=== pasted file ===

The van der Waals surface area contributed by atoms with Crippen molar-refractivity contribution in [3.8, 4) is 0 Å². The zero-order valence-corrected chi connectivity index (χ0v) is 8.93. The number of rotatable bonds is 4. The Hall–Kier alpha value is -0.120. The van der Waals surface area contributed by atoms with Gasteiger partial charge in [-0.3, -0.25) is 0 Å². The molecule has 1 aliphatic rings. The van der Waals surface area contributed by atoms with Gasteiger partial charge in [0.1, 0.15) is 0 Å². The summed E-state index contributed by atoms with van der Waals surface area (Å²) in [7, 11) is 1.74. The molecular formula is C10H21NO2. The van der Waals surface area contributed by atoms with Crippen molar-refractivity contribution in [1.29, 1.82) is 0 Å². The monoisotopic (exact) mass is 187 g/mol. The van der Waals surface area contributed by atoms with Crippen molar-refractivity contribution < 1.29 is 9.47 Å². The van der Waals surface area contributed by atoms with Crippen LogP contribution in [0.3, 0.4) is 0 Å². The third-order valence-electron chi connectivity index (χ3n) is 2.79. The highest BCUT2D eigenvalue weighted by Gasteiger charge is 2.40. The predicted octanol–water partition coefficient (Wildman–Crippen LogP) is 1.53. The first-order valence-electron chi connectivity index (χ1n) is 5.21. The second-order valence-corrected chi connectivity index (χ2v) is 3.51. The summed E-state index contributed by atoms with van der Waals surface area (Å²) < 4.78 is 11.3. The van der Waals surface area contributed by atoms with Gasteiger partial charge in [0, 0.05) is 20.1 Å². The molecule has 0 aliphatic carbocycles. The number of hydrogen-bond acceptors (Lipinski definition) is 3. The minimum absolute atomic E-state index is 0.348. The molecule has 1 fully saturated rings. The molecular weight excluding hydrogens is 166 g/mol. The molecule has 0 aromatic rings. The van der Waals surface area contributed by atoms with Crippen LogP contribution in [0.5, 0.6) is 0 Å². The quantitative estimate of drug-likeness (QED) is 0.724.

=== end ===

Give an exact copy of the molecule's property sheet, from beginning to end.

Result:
The van der Waals surface area contributed by atoms with Crippen molar-refractivity contribution in [3.8, 4) is 0 Å². The zero-order valence-corrected chi connectivity index (χ0v) is 8.93. The number of rotatable bonds is 4. The Hall–Kier alpha value is -0.120. The van der Waals surface area contributed by atoms with Gasteiger partial charge in [-0.3, -0.25) is 0 Å². The molecule has 1 aliphatic rings. The van der Waals surface area contributed by atoms with Gasteiger partial charge in [0.1, 0.15) is 0 Å². The summed E-state index contributed by atoms with van der Waals surface area (Å²) in [7, 11) is 1.74. The molecular formula is C10H21NO2. The van der Waals surface area contributed by atoms with Crippen molar-refractivity contribution in [1.29, 1.82) is 0 Å². The monoisotopic (exact) mass is 187 g/mol. The van der Waals surface area contributed by atoms with Crippen molar-refractivity contribution < 1.29 is 9.47 Å². The van der Waals surface area contributed by atoms with Crippen LogP contribution in [0.3, 0.4) is 0 Å². The third-order valence-electron chi connectivity index (χ3n) is 2.79. The highest BCUT2D eigenvalue weighted by Gasteiger charge is 2.40. The predicted octanol–water partition coefficient (Wildman–Crippen LogP) is 1.53. The first-order valence-electron chi connectivity index (χ1n) is 5.21. The second-order valence-corrected chi connectivity index (χ2v) is 3.51. The summed E-state index contributed by atoms with van der Waals surface area (Å²) < 4.78 is 11.3. The van der Waals surface area contributed by atoms with Gasteiger partial charge in [0, 0.05) is 20.1 Å². The molecule has 0 aliphatic carbocycles. The number of hydrogen-bond acceptors (Lipinski definition) is 3. The minimum absolute atomic E-state index is 0.348. The molecule has 1 fully saturated rings. The molecular weight excluding hydrogens is 166 g/mol. The molecule has 0 aromatic rings. The van der Waals surface area contributed by atoms with Crippen LogP contribution in [0.5, 0.6) is 0 Å². The quantitative estimate of drug-likeness (QED) is 0.724.